Sierra Leone has great geological potential, but no modern gold mines in operation. There are two Western-operated iron mines in the northwest part of the country, but the country is still very much emerging. Gardner, however, said he has found operating in Sierra Leone fairly straightforward.
On the other side of the continent, Nevsun Resources recently declared commercial production at its 60%-owned Bisha mine in Eritrea. The company expects to produce 1.06 million oz. gold, 9.4 million oz. silver, 734 million lbs. copper and 1.1 billion lbs. zinc over the 10-year mine life.
Despite bringing the mine to commercial production of over 1,000 oz. a day, and doing it on schedule and under budget, the company lost 55¢ on the day it announced the milestone to close at $5.64.
Company president and CEO Cliff Davis said that the popular uprisings going on in North Africa could have played a part, as otherwise the announcement was "one of the best releases this company has ever put out."
"People have speculated if there is any carry-over effect regarding Libya and Egypt," said Davis. "And, there really isn't. They're totally different kinds of economies." Davis explained that the unelected leaders of Eritrea are quite different than the long-standing dictators farther north.
"It's a high integrity group of individuals that fought for their independence," said Davis. "There is no such thing as corruption in Eritrea."
However, Centamin Egypt has felt the financial effects of the recent uprisings much more. The owners of Egypt's first and only modern gold mine saw its share price drop from around $2.60 in mid-January to $2.30 during Indaba. There, Centamin's chairman Josef El-Raghy worked to convince attendees that the mine was operating fine.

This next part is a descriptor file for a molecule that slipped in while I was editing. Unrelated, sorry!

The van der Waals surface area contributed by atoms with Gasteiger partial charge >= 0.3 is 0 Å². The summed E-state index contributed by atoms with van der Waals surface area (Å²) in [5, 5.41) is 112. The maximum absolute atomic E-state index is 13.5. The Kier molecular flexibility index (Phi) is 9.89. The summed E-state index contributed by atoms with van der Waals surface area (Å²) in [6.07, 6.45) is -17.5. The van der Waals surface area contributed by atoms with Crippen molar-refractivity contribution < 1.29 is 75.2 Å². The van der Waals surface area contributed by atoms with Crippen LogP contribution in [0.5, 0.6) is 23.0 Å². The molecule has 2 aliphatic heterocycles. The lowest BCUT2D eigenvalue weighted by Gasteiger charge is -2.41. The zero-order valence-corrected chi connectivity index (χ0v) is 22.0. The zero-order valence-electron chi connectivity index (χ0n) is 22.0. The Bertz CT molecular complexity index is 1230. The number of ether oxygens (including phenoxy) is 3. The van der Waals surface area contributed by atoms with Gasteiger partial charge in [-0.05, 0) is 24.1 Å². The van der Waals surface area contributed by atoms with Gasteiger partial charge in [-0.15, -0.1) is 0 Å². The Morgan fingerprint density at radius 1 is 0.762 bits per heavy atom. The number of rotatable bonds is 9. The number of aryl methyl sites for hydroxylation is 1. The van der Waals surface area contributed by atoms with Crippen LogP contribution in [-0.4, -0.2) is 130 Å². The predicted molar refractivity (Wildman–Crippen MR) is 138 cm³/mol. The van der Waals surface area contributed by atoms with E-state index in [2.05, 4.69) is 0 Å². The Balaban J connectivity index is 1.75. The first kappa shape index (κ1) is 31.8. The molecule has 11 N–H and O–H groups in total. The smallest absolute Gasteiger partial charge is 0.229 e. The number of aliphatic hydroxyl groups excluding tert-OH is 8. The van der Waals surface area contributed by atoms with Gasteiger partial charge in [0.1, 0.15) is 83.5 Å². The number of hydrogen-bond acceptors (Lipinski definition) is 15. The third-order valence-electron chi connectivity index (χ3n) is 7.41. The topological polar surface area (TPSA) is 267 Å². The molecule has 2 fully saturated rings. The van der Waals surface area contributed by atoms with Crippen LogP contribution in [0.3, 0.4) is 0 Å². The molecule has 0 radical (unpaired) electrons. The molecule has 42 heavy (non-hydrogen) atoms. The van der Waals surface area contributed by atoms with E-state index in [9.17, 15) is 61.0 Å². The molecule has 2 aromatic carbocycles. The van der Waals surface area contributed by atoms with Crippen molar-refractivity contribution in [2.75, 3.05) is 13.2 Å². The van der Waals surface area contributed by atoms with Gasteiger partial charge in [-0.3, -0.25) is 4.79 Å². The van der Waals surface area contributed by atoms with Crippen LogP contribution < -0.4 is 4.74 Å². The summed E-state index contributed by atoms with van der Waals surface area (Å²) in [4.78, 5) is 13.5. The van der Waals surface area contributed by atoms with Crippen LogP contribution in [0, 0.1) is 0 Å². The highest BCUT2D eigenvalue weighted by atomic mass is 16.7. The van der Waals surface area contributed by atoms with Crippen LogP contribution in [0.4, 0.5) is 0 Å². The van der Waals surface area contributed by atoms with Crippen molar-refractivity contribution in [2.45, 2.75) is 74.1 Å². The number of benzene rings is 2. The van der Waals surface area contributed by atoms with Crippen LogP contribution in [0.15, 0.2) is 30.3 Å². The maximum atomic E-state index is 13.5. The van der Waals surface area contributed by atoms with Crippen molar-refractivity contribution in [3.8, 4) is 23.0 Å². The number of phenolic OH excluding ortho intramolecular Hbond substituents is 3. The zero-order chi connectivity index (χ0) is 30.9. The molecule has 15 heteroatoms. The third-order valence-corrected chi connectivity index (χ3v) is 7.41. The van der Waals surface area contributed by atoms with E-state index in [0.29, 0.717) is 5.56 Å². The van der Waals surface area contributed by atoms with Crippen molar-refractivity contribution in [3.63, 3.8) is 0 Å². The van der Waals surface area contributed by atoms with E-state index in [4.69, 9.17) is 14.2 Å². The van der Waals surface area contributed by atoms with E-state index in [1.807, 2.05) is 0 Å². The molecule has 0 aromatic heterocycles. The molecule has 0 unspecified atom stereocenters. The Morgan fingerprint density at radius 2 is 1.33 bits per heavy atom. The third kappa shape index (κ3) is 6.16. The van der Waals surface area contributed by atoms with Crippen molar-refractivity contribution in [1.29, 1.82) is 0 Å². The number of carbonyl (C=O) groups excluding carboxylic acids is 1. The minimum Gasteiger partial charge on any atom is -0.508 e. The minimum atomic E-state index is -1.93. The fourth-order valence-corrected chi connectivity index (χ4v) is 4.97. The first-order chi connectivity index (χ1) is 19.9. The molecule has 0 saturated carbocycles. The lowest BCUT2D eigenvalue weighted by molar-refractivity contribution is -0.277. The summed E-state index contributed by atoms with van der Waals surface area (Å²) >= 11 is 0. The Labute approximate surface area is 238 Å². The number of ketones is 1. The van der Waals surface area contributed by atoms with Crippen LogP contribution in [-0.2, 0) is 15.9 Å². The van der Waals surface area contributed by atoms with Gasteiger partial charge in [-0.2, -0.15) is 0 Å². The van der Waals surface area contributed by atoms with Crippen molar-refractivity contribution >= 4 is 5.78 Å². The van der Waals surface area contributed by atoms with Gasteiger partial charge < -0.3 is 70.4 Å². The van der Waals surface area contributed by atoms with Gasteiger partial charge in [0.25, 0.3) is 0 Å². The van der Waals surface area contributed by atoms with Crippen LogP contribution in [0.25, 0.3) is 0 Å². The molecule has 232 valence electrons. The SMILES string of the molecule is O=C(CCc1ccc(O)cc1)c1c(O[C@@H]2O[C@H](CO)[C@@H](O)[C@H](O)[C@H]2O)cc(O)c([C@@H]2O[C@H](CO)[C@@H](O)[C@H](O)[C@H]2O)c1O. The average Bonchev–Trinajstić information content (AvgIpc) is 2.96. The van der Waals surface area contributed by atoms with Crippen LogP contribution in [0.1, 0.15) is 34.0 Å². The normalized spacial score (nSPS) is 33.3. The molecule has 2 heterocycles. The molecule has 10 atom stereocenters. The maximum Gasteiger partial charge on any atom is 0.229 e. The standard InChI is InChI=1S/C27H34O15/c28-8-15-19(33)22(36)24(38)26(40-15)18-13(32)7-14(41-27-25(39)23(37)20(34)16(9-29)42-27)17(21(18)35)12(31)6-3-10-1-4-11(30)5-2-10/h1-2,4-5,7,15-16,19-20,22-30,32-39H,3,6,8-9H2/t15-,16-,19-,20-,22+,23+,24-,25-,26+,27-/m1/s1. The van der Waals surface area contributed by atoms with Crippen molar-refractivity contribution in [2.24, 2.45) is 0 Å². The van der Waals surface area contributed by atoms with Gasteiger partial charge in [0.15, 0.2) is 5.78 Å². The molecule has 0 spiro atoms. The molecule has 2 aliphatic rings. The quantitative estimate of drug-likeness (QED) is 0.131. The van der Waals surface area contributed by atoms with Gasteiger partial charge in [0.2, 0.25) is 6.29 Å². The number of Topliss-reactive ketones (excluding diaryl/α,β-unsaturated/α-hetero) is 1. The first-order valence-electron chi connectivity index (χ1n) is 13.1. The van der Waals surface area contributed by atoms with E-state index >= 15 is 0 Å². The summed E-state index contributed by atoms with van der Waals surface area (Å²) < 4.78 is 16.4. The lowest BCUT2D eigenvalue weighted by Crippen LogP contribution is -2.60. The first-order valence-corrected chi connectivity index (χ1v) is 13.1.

"Our operations remain unchanged," said El-Raghy, adding that "we still see Egypt as a good place to operate."
The stock rallied after Hosni Mubarak resigned, but then plunged to below $2 as Egyptian news reports surfaced of Centamin workers going on strike and demanding a change to Egyptian ownership and higher pay. The company has, however, since clarified that the protest was minor and the mine continues to operate normally with a target production of 250,000 to 290,000 oz. gold this year.
Elsewhere, companies are pushing into Zimbabwe, Madagascar, Central African Republic and other countries with a high political risk, looking for new opportunities.
But while the geological potential is there, companies need to factor in the risks as well as the rewards while investing in this emerging continent.